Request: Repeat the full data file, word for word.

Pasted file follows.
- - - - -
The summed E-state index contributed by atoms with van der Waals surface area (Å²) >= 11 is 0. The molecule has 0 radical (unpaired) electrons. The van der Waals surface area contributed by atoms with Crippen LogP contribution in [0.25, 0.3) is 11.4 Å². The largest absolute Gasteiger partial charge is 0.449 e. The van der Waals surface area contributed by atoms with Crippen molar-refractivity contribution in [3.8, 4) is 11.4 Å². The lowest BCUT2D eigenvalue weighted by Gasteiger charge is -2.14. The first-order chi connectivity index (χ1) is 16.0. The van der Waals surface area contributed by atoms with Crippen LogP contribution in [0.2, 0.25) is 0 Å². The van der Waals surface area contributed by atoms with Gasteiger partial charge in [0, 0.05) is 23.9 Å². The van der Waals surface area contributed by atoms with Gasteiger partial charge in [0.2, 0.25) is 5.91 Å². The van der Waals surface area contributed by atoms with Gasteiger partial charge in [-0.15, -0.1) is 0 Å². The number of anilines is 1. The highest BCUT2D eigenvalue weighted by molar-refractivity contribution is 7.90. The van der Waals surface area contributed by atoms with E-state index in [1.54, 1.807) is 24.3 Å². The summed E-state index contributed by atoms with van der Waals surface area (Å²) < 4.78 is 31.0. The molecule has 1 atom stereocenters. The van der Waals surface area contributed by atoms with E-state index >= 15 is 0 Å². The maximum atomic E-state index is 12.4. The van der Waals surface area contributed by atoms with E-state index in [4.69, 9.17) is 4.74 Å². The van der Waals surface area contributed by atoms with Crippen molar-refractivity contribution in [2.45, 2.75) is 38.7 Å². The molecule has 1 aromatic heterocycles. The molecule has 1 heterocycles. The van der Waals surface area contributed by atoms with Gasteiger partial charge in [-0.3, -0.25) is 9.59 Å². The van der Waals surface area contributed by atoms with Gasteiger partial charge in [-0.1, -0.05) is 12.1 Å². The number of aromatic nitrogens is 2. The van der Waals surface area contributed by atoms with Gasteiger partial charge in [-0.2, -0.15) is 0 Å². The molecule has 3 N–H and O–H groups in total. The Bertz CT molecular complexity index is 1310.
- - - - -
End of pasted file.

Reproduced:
The summed E-state index contributed by atoms with van der Waals surface area (Å²) >= 11 is 0. The molecule has 0 radical (unpaired) electrons. The van der Waals surface area contributed by atoms with Crippen LogP contribution in [0.25, 0.3) is 11.4 Å². The largest absolute Gasteiger partial charge is 0.449 e. The van der Waals surface area contributed by atoms with Crippen molar-refractivity contribution in [3.8, 4) is 11.4 Å². The lowest BCUT2D eigenvalue weighted by Gasteiger charge is -2.14. The first-order chi connectivity index (χ1) is 16.0. The van der Waals surface area contributed by atoms with Crippen LogP contribution in [0.2, 0.25) is 0 Å². The van der Waals surface area contributed by atoms with Gasteiger partial charge in [0, 0.05) is 23.9 Å². The van der Waals surface area contributed by atoms with Gasteiger partial charge in [0.2, 0.25) is 5.91 Å². The van der Waals surface area contributed by atoms with Gasteiger partial charge in [-0.15, -0.1) is 0 Å². The number of anilines is 1. The highest BCUT2D eigenvalue weighted by molar-refractivity contribution is 7.90. The van der Waals surface area contributed by atoms with E-state index in [1.54, 1.807) is 24.3 Å². The summed E-state index contributed by atoms with van der Waals surface area (Å²) < 4.78 is 31.0. The molecule has 1 atom stereocenters. The van der Waals surface area contributed by atoms with E-state index >= 15 is 0 Å². The maximum atomic E-state index is 12.4. The van der Waals surface area contributed by atoms with E-state index in [4.69, 9.17) is 4.74 Å². The van der Waals surface area contributed by atoms with Crippen molar-refractivity contribution in [2.45, 2.75) is 38.7 Å². The molecule has 1 aromatic heterocycles. The molecule has 1 heterocycles. The van der Waals surface area contributed by atoms with Gasteiger partial charge in [-0.3, -0.25) is 9.59 Å². The van der Waals surface area contributed by atoms with Gasteiger partial charge in [-0.1, -0.05) is 12.1 Å². The number of aromatic nitrogens is 2. The van der Waals surface area contributed by atoms with Gasteiger partial charge in [-0.2, -0.15) is 0 Å². The molecule has 3 N–H and O–H groups in total. The Bertz CT molecular complexity index is 1310.